Sat, 28 April 2018
Dr Sanjay Kumar, orthopaedic surgery specialist at Bahrain Specialist Hospital (BSH), explains advanced fracture management for open fractures and trauma.
What is an open fracture?
Fractures where the broken bone protrudes through the skin or communicates with a wound are termed ‘open’ or compound fractures. Exposure of the fracture to the external environment produces local contamination and increases the risk of significant infection. Open fractures are considered a surgical emergency.
Are all open fractures the same?
The severity of open fractures can vary significantly. The degree of injury and complexity of the treatment is influenced by a series of factors such as:
• Energy of injury (height of fall, speed of car accident).
• Degree of contamination (soil, broken glass, stagnant water).
• Degree of injury to the soft tissues (crushed/avulsed – where the tissue is pulled away from its normal anchor).
• Severity of the fracture pattern (number of
• Any injury to blood vessels.
Open fractures are split into different categories depending on the above factors (known as Gustilo classification). This rating system rapidly describes the degree of injury, risk of complications and need for plastic surgery and vascular surgery intervention to save the extremity.
How are open fractures treated?
The initial evaluation and treatment of open fractures is best performed at a centre equipped for the task, such as BSH. These fractures are often associated with motor vehicle accidents, industrial accidents, falls and gunshot wounds. Up to one third of individuals will have other life-threatening injuries along with the complicated fracture.
Following initial stabilisation and a thorough search for additional injuries, an individual with an open fracture will receive tetanus prophylaxis, intravenous antibiotics and a temporary splint. Open fractures are considered a surgical emergency. Every effort is made to obtain formal surgical treatment in a timely fashion to reduce the risk of infection.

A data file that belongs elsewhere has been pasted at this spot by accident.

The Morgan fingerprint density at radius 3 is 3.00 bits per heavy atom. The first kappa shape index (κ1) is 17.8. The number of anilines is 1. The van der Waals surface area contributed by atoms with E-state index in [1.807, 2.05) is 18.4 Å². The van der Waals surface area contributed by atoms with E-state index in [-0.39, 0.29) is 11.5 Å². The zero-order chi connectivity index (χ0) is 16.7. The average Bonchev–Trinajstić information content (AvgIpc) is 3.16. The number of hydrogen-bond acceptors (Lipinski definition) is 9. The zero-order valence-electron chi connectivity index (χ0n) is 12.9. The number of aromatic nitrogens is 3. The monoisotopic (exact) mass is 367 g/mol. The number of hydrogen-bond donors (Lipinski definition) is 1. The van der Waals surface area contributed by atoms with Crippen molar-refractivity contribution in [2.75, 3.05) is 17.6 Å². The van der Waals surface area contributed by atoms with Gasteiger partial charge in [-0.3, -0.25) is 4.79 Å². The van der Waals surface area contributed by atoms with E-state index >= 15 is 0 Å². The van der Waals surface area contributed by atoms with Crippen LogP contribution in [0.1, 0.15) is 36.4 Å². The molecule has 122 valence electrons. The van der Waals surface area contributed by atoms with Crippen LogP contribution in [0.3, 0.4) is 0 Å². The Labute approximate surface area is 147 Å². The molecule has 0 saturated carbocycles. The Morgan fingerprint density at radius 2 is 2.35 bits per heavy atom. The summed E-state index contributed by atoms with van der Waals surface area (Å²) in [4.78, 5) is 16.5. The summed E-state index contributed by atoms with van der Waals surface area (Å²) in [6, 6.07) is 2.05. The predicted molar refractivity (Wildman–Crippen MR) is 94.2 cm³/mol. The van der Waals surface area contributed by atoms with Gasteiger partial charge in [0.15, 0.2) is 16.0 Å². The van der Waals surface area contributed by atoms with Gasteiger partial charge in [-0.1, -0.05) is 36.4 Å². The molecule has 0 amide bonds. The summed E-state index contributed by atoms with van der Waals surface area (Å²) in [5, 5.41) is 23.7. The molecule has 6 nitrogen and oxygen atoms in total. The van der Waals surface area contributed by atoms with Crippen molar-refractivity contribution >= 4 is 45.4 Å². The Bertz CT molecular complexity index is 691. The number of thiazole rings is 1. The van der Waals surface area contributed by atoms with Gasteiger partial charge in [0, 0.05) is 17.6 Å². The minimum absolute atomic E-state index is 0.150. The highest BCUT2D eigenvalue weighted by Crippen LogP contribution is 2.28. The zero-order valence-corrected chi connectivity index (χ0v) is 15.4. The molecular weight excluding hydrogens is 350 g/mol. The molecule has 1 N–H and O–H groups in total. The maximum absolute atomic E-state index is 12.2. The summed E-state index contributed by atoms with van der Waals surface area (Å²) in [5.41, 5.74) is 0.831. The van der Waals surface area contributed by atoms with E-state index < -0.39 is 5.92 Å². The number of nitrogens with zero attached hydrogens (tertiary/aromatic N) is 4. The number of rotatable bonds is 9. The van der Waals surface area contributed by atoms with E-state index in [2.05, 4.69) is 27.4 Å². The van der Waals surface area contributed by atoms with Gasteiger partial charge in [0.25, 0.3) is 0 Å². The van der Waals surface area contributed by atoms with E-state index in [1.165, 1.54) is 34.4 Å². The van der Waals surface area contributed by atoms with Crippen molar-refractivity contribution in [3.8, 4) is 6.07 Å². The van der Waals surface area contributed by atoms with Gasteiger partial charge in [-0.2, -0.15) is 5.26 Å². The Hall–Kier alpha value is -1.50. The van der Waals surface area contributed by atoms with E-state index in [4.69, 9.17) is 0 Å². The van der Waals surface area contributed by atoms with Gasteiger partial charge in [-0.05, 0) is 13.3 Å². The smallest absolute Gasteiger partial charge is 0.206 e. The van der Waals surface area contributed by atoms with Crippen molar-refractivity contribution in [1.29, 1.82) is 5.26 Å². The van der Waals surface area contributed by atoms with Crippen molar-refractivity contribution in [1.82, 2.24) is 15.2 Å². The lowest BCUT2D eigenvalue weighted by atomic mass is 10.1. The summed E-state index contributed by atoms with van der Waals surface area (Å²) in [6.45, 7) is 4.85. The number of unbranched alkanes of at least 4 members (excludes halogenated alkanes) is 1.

In the operating room, the surgeon will remove debris, foreign bodies, soil, dead soft tissue and loose fragments of bone – this is known as surgical debridement. The wound and fracture are washed with large volumes of sterile fluid, often containing antibiotics.
After decontaminating the wound, the orthopaedic surgeon will stabilise the fracture, which can be achieved via internal methods with plates/rods or with an external frame made of a series of wires, pins and tubes. If the associated wound is small it will be closed with sutures and the patient will receive intravenous antibiotics.
What happens if large areas of skin and muscle are damaged or missing?
After thorough cleansing and fracture stabilisation, the surgeon may be left with a large, complex wound that cannot be directly brought together with sutures. Plastic surgery techniques will be required to close or cover the wound immediately after fracture fixation or later once the wound is clean.